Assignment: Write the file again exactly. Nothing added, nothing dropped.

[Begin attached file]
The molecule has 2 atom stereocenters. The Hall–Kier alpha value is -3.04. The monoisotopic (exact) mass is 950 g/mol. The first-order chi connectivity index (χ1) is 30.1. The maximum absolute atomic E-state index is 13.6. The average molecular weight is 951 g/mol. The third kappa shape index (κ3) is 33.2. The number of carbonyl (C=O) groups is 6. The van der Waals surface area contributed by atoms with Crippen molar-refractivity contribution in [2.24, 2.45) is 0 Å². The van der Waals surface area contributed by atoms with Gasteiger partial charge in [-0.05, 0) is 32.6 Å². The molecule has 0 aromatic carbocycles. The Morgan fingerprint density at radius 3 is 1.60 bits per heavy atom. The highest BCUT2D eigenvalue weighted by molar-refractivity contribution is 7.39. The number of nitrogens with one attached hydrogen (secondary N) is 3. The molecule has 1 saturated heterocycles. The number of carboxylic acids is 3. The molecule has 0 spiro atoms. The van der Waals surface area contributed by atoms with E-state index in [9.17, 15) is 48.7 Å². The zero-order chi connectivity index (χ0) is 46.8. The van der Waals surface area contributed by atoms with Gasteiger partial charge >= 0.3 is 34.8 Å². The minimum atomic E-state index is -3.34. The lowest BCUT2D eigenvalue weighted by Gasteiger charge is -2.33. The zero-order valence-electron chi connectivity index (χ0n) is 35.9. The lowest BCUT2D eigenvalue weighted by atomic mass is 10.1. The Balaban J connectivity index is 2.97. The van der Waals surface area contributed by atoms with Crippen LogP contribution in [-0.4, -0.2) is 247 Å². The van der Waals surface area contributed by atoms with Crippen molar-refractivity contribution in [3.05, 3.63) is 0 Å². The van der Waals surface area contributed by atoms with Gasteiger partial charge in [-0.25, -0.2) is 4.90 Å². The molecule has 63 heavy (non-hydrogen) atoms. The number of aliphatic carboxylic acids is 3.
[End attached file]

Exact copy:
The molecule has 2 atom stereocenters. The Hall–Kier alpha value is -3.04. The monoisotopic (exact) mass is 950 g/mol. The first-order chi connectivity index (χ1) is 30.1. The maximum absolute atomic E-state index is 13.6. The average molecular weight is 951 g/mol. The third kappa shape index (κ3) is 33.2. The number of carbonyl (C=O) groups is 6. The van der Waals surface area contributed by atoms with Crippen molar-refractivity contribution in [2.24, 2.45) is 0 Å². The van der Waals surface area contributed by atoms with Gasteiger partial charge in [-0.05, 0) is 32.6 Å². The molecule has 0 aromatic carbocycles. The Morgan fingerprint density at radius 3 is 1.60 bits per heavy atom. The highest BCUT2D eigenvalue weighted by molar-refractivity contribution is 7.39. The number of nitrogens with one attached hydrogen (secondary N) is 3. The molecule has 1 saturated heterocycles. The number of carboxylic acids is 3. The molecule has 0 spiro atoms. The van der Waals surface area contributed by atoms with E-state index in [9.17, 15) is 48.7 Å². The zero-order chi connectivity index (χ0) is 46.8. The van der Waals surface area contributed by atoms with Gasteiger partial charge >= 0.3 is 34.8 Å². The minimum atomic E-state index is -3.34. The lowest BCUT2D eigenvalue weighted by Gasteiger charge is -2.33. The zero-order valence-electron chi connectivity index (χ0n) is 35.9. The lowest BCUT2D eigenvalue weighted by atomic mass is 10.1. The Balaban J connectivity index is 2.97. The van der Waals surface area contributed by atoms with Crippen LogP contribution in [-0.4, -0.2) is 247 Å². The van der Waals surface area contributed by atoms with Crippen molar-refractivity contribution in [3.05, 3.63) is 0 Å². The van der Waals surface area contributed by atoms with Gasteiger partial charge in [-0.25, -0.2) is 4.90 Å². The molecule has 63 heavy (non-hydrogen) atoms. The number of aliphatic carboxylic acids is 3.